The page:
I realized sometime during the weekend that it does not matter where you escape to, or for how long. There is an enchanted aura that encircles you when you’re away and alone with somebody you love. The  jokes are more hilarious and the kisses more tender. The wine tastes sweeter and the food more exotic. The scenery is more vibrant and the accommodations cozier.  All that was wronged is righted, and you see the world and your place in it for the beautiful, complex, ever-changing thing that it is.

This pretty much sums up the mood of the weekend.

Braised Short Ribs with Mushrooms and Wine

Short ribs are delicious, but require a long cooking time in order to break down the connective tissue in them. Braising is a cooking technique that involves first searing and then cooking with liquid in a covered pot at a low temperature.  Don’t be tempted to peak during the braising; it’s important to leave the pot tightly covered so that no steam escapes during cooking.

  • 1/2 tablespoon olive oil
  • 1 1/2 to 2 lbs short ribs (bone in or out)
  • 3 cups baby bella or white button mushrooms, quartered
  • 1 cup red wine
  • 2 cups beef broth
  • 2 garlic cloves, peeled and halved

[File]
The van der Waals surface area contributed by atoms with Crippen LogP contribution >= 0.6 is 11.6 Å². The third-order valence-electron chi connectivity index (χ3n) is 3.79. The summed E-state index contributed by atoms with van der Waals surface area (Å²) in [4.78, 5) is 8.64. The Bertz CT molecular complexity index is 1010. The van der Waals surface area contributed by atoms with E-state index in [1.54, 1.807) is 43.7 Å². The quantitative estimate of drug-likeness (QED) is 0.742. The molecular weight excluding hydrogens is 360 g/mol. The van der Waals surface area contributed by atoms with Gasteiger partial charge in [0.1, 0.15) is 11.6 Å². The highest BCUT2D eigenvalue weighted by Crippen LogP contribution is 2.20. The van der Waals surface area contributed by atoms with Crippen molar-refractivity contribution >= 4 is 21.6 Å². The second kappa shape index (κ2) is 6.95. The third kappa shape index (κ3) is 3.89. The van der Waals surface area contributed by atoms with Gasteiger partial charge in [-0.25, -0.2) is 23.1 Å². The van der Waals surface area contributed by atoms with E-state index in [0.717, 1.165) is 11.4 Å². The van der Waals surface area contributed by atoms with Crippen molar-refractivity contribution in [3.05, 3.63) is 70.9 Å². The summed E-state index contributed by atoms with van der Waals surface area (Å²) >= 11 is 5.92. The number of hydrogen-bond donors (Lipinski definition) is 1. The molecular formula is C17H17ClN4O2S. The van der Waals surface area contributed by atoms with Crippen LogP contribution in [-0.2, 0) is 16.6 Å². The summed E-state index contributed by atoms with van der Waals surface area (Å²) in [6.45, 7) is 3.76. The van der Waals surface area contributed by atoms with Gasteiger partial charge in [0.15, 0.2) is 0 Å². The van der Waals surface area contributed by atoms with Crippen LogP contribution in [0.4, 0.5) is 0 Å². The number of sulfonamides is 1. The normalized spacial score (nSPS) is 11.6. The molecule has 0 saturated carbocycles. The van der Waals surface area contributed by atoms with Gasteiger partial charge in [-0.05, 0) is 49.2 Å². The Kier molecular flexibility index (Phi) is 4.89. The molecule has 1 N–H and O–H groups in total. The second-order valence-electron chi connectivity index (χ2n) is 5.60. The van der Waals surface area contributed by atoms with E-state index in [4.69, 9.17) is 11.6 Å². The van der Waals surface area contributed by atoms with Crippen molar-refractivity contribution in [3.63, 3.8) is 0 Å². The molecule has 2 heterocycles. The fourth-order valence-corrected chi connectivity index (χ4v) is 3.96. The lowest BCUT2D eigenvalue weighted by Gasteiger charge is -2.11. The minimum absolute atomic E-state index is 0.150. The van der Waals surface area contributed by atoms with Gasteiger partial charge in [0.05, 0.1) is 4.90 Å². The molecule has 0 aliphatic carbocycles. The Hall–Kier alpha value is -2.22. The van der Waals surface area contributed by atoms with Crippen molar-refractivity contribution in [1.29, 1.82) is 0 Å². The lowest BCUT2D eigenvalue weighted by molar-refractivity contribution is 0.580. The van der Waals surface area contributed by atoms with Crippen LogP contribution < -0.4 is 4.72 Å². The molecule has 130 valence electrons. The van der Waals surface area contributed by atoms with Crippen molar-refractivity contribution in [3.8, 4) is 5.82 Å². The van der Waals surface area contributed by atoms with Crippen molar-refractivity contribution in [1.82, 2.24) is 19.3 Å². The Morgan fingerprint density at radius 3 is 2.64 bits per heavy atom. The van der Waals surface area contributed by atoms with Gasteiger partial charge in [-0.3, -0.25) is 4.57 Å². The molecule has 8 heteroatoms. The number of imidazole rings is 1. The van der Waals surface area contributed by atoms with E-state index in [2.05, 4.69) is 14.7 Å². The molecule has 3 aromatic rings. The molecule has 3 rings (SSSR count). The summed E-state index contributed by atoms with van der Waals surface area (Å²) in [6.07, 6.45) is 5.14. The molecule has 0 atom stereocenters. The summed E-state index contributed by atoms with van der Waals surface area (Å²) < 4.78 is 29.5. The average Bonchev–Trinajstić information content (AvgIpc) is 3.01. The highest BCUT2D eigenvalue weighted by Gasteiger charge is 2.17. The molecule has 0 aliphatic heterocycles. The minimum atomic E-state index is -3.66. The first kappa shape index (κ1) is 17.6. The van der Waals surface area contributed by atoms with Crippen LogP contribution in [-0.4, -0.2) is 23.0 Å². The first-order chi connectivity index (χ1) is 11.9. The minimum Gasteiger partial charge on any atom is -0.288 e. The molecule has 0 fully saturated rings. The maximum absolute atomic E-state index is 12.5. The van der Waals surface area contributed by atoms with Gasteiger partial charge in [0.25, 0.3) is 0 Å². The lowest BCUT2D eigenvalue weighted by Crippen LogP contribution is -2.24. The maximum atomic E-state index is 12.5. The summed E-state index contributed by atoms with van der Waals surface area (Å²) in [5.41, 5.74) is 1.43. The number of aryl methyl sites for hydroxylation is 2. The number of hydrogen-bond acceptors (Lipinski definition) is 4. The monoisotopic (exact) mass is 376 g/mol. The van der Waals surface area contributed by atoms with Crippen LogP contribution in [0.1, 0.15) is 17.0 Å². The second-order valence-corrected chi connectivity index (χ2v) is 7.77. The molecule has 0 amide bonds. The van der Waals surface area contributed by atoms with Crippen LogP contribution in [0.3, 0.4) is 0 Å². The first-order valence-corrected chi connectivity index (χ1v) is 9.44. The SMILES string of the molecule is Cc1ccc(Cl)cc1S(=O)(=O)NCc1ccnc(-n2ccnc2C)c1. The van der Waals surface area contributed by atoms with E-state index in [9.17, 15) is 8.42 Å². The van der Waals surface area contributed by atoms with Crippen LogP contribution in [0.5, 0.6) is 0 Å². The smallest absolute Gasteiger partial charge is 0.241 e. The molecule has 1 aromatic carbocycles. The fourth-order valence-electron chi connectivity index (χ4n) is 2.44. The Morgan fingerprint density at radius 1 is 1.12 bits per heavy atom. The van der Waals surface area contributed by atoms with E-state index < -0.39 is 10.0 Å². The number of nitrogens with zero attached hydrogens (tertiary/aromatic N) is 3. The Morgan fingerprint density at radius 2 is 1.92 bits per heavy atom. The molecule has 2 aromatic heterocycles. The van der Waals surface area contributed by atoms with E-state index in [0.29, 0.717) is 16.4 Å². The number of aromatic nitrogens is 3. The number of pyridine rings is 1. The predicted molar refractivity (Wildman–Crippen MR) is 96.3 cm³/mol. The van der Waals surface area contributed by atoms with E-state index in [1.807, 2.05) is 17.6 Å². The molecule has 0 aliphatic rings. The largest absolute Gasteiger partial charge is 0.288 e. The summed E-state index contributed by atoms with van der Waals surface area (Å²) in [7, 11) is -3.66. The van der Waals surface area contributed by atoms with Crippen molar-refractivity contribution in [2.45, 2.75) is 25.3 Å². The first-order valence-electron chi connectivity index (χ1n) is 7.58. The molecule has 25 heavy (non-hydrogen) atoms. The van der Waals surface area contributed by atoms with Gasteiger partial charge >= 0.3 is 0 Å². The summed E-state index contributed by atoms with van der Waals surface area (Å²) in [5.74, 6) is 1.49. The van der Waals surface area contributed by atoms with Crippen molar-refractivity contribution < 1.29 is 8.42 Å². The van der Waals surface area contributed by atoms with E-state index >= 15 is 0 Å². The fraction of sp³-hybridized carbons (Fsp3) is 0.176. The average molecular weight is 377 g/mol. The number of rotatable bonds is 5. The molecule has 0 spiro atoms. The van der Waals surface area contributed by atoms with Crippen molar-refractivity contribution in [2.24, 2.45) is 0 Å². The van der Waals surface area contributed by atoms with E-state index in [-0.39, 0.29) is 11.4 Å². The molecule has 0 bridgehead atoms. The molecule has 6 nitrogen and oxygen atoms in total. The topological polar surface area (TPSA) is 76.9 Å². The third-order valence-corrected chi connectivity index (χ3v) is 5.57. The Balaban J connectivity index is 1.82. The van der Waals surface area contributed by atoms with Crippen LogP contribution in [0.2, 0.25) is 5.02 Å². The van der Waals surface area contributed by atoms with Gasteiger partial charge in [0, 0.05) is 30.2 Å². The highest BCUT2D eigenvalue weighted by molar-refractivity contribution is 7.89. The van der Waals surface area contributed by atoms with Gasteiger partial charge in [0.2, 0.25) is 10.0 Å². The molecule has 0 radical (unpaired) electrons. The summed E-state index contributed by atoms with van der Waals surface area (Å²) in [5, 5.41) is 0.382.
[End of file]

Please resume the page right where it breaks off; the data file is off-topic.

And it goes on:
• 1 medium yellow onion, peeled and halved
  • 2 bunches rosemary, oregano or thyme

Preheat oven to 300 degrees. Generously season short ribs on all sides with salt and pepper.

In a dutch oven with a tight fitting lid, heat oil over medium high heat. Sear short ribs on all sides, about 1 to 2 minutes per side. Remove short ribs from pot and set aside.

Add mushrooms to pot and cook for a couple of minutes, scraping up any browned bits from the bottom of the pan. Add wine and broth. Place short ribs back into pot, along with onion, garlic and herbs. Tightly cover the pot with aluminum foil and place lid on pot. Braise for 3 hours.

Remove the pot from the oven, gently remove short ribs and set aside. They may start to fall apart – that’s okay, it means you’ve cooked them perfectly.  Discard onion, garlic and herbs. Place the pot over high heat and cook for a few minutes, until liquid is reduced and thickened. Spoon mushroom sauce over short ribs and serve.

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3 Comments leave one →
  1. babyrex31 permalink
    October 11, 2011 12:58 am

    This is my favorite post by far, and not just because Timmy is such a cutie, but because it is so heartfelt anf amazing!

    Plus, those pictures are amazing!

  2. Jen Bourget permalink
    October 11, 2011 8:57 am

    Best post…EVER! There really are no other words…

  3. Diana permalink
    October 12, 2011 1:30 pm

    Aimee you are an amazing writer. I found it interesting that you begin by pondering your over busy schedule and found peace and serenity in the simplicity of getting away and being. So what would it take for you to ‘BE’ at home?